This, of necessity, means each unit needs a way to track their time. Officially, these are the rules for Time (though I may rework the text for clarity as time goes on, this is the core of the design):
Every Action in the game costs Time. Time is listed in the Costs section of each Action.
When an Action is used, the unit gains Time Points as noted in the Action Cost. A unit can never have more than 6 Time Points.
Each unit will need to track its current Time. A D6 die will work well for this.
A unit can only take its turn to move or use Actions if it has no Time Points.
If all units have Time Points, remove one Time Point from all units. After this, any units that now have no Time Points may take their turn as normal, acting in Initiative order (highest initiative goes first, roll for ties), choosing to move and/or Act.
A unit’s turn incurs at least a single Time Point cost no matter what, even if they do nothing but pass their turn.
This should do what I want it to do, with teams interweaving their turns, units acting when they are ready instead of waiting for their laggard teammates. This is also a mechanical theme; Feral units are fastest and will be able to act more frequently and move farther, while the Zomblobs are slow, plodding, powerful beasts, and the Aspirants are somewhere in between. It might be a lot to think about and track, though.
…wandering off on a brief tangent again, Mark Rosewater has written a few times about tracking information in the Magic the Gathering game (though my Google-fu is weak today and I can’t find said articles, sadly). The game has this Frankenstein’s Monster card with a weird mishmash of counters to show its state. In recent years, they have tried to make counters only be +1/+1 or -1/-1, with a few exceptions like time counters. This streamlined the game and made it easier to understand just what those little counters on the cards meant. In effect, it means that the players have to track and parse fewer things to understand the game state. The game has been “dumbed down”, perhaps, but it made it easier to play while still maintaining the bulk of the complexity and tactical depth that comes with those unit modification counters.
…back to the Time mechanic of Zomblobs, then, it’s one more thing to track in the game. This, on top of Health (Hit Points, really, as Yeebo wrote eloquently about) and Heat (both of which will have a 12-unit span, making them trackable with a D12 like Time Points can be trackable with a D6). Now, tracking three things per unit isn’t terrible when compared to some tabletop games, but it does mean fiddling around with pen and paper or dice. I’m not inherently opposed to this, it’s expected in this sort of game, but I am keenly aware of the potential pain involved in tracking too much. It seems like tracking Time isn’t quite as essential to the unit as Health or Heat (it’s not even part of the unit card), but at the same time, it’s pretty central to what I’m doing with the game’s combat tactics and pacing. Time and Heat are both costs for each unit’s action, and they are fundamental to how units interact.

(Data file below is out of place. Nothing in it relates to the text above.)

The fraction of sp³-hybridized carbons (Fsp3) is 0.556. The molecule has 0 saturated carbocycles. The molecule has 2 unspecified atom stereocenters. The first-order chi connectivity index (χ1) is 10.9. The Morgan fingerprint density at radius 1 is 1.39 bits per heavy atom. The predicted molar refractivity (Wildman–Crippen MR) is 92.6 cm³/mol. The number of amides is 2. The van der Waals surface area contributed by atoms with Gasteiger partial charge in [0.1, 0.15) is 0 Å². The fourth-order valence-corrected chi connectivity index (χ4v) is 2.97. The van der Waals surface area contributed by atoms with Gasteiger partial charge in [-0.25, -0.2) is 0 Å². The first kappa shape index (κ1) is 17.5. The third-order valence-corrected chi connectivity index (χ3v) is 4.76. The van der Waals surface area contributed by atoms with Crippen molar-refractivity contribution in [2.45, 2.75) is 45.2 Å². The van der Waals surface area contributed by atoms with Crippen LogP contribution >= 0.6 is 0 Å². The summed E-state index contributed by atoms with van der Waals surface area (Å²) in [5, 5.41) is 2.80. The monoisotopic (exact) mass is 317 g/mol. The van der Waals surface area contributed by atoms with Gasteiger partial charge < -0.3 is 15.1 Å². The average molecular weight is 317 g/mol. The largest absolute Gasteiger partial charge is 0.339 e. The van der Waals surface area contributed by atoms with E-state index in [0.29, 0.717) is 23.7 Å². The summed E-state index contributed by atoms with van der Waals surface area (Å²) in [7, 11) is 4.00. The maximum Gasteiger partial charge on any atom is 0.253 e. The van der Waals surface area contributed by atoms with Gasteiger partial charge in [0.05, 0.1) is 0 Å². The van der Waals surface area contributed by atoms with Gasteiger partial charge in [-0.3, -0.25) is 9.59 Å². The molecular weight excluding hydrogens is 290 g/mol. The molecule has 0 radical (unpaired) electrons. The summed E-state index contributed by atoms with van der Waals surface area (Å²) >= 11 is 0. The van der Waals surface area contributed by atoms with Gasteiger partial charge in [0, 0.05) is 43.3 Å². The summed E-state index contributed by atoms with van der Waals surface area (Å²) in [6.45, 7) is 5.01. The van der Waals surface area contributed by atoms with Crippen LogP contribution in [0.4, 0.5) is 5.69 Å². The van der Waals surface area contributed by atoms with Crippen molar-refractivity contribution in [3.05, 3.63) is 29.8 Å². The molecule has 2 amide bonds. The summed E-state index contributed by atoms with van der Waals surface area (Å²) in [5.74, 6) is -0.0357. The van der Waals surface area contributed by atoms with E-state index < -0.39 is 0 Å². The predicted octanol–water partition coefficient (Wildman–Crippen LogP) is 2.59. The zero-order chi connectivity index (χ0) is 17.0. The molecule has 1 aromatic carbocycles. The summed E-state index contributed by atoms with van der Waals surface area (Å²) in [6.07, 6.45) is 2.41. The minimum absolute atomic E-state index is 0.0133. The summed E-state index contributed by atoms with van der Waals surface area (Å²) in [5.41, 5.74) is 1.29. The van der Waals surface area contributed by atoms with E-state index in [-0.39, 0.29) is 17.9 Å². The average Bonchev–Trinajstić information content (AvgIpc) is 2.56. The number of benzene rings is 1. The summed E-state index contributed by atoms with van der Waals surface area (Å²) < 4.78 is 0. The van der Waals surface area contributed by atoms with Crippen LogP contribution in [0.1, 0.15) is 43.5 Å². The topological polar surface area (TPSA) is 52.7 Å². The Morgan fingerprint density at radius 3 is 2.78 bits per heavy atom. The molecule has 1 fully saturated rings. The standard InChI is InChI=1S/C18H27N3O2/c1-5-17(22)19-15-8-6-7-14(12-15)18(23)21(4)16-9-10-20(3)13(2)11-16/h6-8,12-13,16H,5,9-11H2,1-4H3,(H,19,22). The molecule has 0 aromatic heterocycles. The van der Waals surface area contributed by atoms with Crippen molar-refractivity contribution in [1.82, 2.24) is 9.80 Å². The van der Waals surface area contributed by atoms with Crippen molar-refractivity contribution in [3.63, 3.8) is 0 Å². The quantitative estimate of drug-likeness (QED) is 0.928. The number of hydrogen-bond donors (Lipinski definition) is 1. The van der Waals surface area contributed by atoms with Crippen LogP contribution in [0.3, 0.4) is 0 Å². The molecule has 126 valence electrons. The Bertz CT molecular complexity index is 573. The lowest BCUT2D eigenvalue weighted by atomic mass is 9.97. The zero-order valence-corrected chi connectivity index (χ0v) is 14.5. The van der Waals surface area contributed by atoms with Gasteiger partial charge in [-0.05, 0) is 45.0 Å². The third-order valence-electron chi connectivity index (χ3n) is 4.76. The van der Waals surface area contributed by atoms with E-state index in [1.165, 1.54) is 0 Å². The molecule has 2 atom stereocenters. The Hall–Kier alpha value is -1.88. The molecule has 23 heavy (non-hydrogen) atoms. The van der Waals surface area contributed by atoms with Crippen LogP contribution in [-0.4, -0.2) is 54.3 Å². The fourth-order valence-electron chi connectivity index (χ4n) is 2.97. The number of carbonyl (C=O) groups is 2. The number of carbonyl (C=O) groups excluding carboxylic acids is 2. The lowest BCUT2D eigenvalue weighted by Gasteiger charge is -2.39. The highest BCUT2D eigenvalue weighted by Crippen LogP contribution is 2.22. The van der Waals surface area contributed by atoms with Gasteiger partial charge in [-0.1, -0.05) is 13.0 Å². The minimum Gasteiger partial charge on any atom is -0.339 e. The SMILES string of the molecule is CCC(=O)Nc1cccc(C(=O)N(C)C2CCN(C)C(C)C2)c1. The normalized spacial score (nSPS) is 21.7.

On the other hand, it’s entirely possible that the time system will be too much to handle for players who just want to take turns. I think in the balance, the Time system adds enough tactical depth that it’s worth the cost of tracking it. Maybe I’m wrong, but hopefully playtesting will give me a better idea of how well it’s received.
I hope to have a set of PDF files available here in a couple of weeks or so for printing by beta testers. I’d greatly appreciate any help in testing this, especially by those of you who do have experience with other tabletop wargames. I’ll make a big post on that when it’s ready, but I figured I’d mention it now. In the meantime, does this make sense? Any thoughts?
Thanks for the input!